There were a few unanticipated aspects of our trip.  First, there are more people on the road than you would expect at 5:00 a.m.  Second, the drive downstate is peaceful, and became increasingly beautiful as we went.  As we drove south, the weather was increasingly warmer – from 30 degrees to 60+ – which makes sense if you think about it.  I mean, by the time we got down to Vienna, we were not far from Nashville and Memphis (these are in different directions, but close to Illinois it turns out).  The trees had leaves on them again.  It was like traveling through the seasons, which was nice.  Half way to Vienna there was a massive cross by the side of the road, too.  It’s hard to appreciate the size here – it was truly towering.

While it was still early, on Kate’s recommendation we stopped in Champaign, Illinois for delicious fresh brewed peppermint tea from Aroma and pastries from Pekaia.  Small town specialty pastries are my favorite, and I had the best almond croissant I have had since Hendrickxs.

Abe’s deposition just so happened to take place in a prison.  The deponent, a witness to a roofing accident, has since landed himself in jail on various armed felony counts.  I felt like I was dropping Abe off at a super weird school where either suits and ties OR orange jumpers are mandatory and the school is surrounded by a large barbed wire fence.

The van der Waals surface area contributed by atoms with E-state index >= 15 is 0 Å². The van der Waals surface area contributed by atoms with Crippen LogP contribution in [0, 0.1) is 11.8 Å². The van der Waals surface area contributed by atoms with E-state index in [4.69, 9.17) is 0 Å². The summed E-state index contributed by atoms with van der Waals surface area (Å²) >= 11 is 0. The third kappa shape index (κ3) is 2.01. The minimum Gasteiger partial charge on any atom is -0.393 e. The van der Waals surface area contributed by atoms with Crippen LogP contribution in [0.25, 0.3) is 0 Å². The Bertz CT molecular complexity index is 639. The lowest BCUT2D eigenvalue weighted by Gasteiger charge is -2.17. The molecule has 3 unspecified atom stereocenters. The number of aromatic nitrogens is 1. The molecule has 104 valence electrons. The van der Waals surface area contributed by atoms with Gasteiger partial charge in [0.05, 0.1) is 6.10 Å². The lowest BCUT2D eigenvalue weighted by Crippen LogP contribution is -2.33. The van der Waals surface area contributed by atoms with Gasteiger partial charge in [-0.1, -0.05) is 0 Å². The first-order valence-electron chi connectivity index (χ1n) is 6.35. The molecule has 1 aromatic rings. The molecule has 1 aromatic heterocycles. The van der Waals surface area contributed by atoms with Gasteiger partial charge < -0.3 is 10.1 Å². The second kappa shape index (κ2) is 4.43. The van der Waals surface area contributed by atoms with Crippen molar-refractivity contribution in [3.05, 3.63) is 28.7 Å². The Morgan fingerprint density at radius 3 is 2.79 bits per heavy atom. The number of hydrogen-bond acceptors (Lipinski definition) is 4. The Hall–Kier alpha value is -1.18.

I found a McDonalds, the only place in Vienna with Wi-Fi (love it – by the way, the pizza parlor did not have Wi-Fi), and waited for Abe to get done.  After, we stopped at La Fiesta for some (surprisingly decent) Mexican food despite being in a strip mall, and then headed back 6 hours virtually without stopping.

Twelve hours of driving later, we were back in Chicago just in time for an episode of Battlestar Galactica and more tea.  For some reason, it felt like we had been away from home for a long long time.

PC Deviation

14 Jan